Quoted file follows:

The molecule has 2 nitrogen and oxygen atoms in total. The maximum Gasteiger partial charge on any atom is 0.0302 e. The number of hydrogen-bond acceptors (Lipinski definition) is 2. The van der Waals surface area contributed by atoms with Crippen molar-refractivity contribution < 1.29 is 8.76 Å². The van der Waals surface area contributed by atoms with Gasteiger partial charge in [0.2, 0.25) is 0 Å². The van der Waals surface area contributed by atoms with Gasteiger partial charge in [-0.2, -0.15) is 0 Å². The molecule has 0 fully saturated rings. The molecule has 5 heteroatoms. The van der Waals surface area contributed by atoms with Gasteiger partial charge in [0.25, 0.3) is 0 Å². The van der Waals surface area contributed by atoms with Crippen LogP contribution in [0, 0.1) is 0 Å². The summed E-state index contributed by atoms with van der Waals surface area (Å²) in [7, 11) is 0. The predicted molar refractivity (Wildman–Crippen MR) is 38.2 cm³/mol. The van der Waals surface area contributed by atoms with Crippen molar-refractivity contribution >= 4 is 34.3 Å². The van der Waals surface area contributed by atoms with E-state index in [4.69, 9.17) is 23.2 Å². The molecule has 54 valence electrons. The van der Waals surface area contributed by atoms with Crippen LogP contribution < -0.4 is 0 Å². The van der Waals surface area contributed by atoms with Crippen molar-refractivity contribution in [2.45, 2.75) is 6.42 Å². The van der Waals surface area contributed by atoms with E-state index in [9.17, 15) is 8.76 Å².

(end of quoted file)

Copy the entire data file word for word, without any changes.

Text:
The molecule has 2 nitrogen and oxygen atoms in total. The maximum Gasteiger partial charge on any atom is 0.0302 e. The number of hydrogen-bond acceptors (Lipinski definition) is 2. The van der Waals surface area contributed by atoms with Crippen molar-refractivity contribution < 1.29 is 8.76 Å². The van der Waals surface area contributed by atoms with Gasteiger partial charge in [0.2, 0.25) is 0 Å². The van der Waals surface area contributed by atoms with Gasteiger partial charge in [-0.2, -0.15) is 0 Å². The molecule has 0 fully saturated rings. The molecule has 5 heteroatoms. The van der Waals surface area contributed by atoms with Gasteiger partial charge in [0.25, 0.3) is 0 Å². The van der Waals surface area contributed by atoms with Crippen LogP contribution in [0, 0.1) is 0 Å². The summed E-state index contributed by atoms with van der Waals surface area (Å²) in [7, 11) is 0. The predicted molar refractivity (Wildman–Crippen MR) is 38.2 cm³/mol. The van der Waals surface area contributed by atoms with Crippen molar-refractivity contribution >= 4 is 34.3 Å². The van der Waals surface area contributed by atoms with E-state index in [4.69, 9.17) is 23.2 Å². The molecule has 54 valence electrons. The van der Waals surface area contributed by atoms with Crippen LogP contribution < -0.4 is 0 Å². The van der Waals surface area contributed by atoms with Crippen molar-refractivity contribution in [2.45, 2.75) is 6.42 Å². The van der Waals surface area contributed by atoms with E-state index in [9.17, 15) is 8.76 Å².